iOS 15.2: How to use Apple’s ingenious new iPhone and iPad privacy feature

Apple’s new App Privacy Report, released with iOS 15.2 and iPadOS 15.2, helps give you visibility into the ways apps use the privacy permissions you’ve granted them, as well as their network activity.

With iOS 15.2 and iPadOS 15.2, you can turn on App Privacy Report to see details about how often apps access your data — like your location, camera, microphone, and more. You can also see information about each app’s network activity and website network activity, as well as the web domains that all apps contact most frequently. The App Privacy Report helps give you a more complete picture of how the apps you use treat your data.

Turn on App Privacy Report:
1. In Settings, tap “Privacy”
2. Scroll to and tap “App Privacy Report”
3. Tap Turn on “App Privacy Report”

App Privacy Report starts gathering information only after you turn it on, so it may take a little time for details to appear. You’ll see more info as you continue using apps on your device. The data in your App Privacy Report is encrypted and stored only on your device.

You can turn off App Privacy Report at any time in Settings > Privacy > App Privacy Report. Doing so will also clear the report data from your device.

App Privacy Report includes information about the following:

Data & Sensor Access

App Privacy Report: Data & Sensor Access

Data & Sensor Access shows how many times and when an app accessed privacy-sensitive data or device sensors in the past 7 days. This may include details about an app’s access to Location, Photos, Camera, Microphone, Contacts, and more. You can tap each app and data type to learn more.

Apple apps use Contacts data in various ways on your device to provide features to you. For example, Apple TV, Apple Music, Apple Podcasts, Fitness, and Apple Books use your Me card from Contacts to display your profile photo in those apps. Notes, Reminders, and Messages personalize your experience on each device with names from your Contacts. Camera and Photos use Contacts to identify people in photos for albums, Memories, and other features that are personalized on your device. Fitness and Health use Contacts to enable sharing features. Calendar uses Contacts to display birthdays. In these cases, contact names and photos are kept on your device and aren’t sent to Apple.

Network Activity

App Privacy Report: Network Activity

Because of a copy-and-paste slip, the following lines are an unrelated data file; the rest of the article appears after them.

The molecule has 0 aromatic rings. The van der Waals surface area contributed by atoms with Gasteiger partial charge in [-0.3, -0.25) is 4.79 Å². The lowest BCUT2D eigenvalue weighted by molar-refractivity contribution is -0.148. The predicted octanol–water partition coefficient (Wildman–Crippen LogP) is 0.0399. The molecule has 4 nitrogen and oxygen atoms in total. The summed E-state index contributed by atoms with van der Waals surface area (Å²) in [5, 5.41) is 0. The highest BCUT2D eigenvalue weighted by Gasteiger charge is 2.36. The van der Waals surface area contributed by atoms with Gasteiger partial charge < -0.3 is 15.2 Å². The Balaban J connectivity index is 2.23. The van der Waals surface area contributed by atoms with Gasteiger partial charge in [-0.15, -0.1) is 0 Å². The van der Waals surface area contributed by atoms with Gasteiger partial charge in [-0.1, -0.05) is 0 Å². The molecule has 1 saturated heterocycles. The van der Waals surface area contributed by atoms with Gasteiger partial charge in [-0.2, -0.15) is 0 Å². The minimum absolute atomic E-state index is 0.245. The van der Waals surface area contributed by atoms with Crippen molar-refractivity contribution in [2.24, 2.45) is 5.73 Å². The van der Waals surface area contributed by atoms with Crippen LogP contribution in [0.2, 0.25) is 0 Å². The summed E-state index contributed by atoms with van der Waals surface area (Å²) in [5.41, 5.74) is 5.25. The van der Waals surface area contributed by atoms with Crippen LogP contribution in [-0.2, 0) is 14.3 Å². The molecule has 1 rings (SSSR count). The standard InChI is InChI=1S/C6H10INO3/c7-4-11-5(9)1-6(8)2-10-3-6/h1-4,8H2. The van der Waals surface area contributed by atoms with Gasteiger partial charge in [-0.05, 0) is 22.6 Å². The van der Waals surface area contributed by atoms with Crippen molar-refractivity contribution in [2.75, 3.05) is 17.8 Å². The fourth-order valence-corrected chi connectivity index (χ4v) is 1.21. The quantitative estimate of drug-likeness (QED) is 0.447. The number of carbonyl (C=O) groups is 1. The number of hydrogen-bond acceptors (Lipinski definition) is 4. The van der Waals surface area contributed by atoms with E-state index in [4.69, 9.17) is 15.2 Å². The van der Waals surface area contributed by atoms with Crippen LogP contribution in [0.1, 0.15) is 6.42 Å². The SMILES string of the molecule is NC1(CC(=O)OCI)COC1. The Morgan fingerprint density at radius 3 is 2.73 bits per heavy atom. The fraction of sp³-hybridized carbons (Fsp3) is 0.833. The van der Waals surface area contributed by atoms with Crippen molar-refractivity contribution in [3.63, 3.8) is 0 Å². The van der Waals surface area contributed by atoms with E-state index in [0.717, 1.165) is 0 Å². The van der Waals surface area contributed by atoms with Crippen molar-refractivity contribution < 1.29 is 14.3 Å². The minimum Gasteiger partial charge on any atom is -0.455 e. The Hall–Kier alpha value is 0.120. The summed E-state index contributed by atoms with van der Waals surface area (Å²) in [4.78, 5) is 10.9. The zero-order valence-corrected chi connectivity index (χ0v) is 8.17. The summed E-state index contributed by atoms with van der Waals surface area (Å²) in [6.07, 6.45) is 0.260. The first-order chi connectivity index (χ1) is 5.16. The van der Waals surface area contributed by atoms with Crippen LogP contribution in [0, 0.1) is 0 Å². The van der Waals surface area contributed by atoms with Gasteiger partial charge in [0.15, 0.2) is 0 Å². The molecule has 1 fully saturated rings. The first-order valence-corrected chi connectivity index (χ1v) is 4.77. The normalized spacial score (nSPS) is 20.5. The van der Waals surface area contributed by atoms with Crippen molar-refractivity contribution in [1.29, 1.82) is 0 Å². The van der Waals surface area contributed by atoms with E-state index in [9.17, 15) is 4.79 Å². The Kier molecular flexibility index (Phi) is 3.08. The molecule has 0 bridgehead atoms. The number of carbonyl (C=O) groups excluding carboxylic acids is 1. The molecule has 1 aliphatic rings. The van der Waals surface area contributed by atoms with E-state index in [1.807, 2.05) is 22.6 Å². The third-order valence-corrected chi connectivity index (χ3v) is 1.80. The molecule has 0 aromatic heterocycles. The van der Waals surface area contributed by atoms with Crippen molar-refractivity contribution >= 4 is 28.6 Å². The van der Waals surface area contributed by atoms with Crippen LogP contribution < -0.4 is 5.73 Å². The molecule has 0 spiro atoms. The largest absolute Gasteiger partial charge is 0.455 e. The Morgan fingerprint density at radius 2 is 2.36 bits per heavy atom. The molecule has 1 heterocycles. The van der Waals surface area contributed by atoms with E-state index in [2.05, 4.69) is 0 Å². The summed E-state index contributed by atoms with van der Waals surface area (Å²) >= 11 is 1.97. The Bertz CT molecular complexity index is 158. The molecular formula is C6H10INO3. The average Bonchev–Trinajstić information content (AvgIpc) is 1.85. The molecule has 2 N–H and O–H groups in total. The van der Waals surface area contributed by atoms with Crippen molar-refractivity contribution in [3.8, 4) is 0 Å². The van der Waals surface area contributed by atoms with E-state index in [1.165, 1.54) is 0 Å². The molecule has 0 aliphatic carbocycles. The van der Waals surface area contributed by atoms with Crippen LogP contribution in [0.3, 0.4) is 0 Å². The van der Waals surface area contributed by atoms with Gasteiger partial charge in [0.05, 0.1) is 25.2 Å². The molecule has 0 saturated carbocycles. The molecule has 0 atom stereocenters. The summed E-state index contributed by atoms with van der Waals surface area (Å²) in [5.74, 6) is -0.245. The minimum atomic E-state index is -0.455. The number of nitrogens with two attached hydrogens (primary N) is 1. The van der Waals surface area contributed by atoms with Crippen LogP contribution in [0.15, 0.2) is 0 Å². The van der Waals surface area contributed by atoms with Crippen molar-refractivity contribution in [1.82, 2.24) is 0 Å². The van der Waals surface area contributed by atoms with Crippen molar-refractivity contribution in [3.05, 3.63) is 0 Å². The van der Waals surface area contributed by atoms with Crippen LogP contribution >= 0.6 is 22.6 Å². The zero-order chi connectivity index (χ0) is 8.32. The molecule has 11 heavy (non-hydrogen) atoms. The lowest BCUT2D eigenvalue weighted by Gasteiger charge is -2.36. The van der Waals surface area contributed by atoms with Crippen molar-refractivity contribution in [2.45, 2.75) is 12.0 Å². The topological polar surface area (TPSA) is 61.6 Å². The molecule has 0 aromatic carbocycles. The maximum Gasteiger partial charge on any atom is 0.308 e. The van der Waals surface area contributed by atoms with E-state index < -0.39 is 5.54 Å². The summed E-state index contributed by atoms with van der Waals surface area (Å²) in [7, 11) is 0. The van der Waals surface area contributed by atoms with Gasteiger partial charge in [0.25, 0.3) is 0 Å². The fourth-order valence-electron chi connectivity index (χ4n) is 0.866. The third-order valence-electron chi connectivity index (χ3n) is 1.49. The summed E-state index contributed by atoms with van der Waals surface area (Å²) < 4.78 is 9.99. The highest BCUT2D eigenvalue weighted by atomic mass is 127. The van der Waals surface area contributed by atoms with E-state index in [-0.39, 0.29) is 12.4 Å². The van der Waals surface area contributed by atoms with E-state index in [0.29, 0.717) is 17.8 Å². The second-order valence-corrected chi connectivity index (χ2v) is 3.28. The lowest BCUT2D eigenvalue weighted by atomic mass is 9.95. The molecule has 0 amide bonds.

App Privacy Report includes information about domains that have been contacted either by apps you’ve used or websites you’ve visited within those apps. A domain is the name of a website that allows it to be found on the internet. This information also helps provide visibility into domains that may be collecting data about you across different apps and websites.

• App Network Activity shows domains that have been contacted either directly or from content within an app in the past 7 days. Domains that have been contacted from content could include things like tapping on an article in a social app’s news feed or playing a video that’s embedded in an app.

• Website Network Activity shows domains that have been contacted by websites you’ve visited within apps in the past 7 days.

• Most Contacted Domains lists the web domains most frequently contacted by all your apps, either directly or from in-app web content, in the past 7 days.

App Privacy Report doesn’t include network activity from private browsing sessions in browser apps. Network activity and websites visited in non-browser apps that provide private modes are displayed in App Privacy Report.

How to update privacy settings

App Privacy Report is designed to give you more visibility into how apps access your data. If an app appears to be accessing your data in a way or at a time that you didn’t expect, you can update your privacy settings or revoke permission using the privacy settings on your iPhone, iPad, iPod touch, or Mac.

MacDailyNews Note: If you need more information about why an app wants access to particular data or how that access is used, you can check the app’s privacy policy, read the app’s Privacy Nutrition Label on its App Store product page, or contact the app developer for more information.

Note that in some cases, an app may have access to data from your device without the app developer collecting that data. For example, if the data is kept only on your device.

1 Comment

  1. Before seeing the report, first do not let apps access other parts of your iPhone. IMHO an app is free to collect what you do inside their app. But how this crazy off app collection started without it being called out is incredulous. 1. install App. 2. isn app. 3. app collects data from your GPS, your contacts list, your call log, the websites you visit.
    I see many rightly upset about Apple’s attempt at CSAM scanning. I hope they are just as upset as phone scanning by apps.
    Don’t allow it, period. Next, use the App privacy report to see what the app is doing within itself. Good tool.

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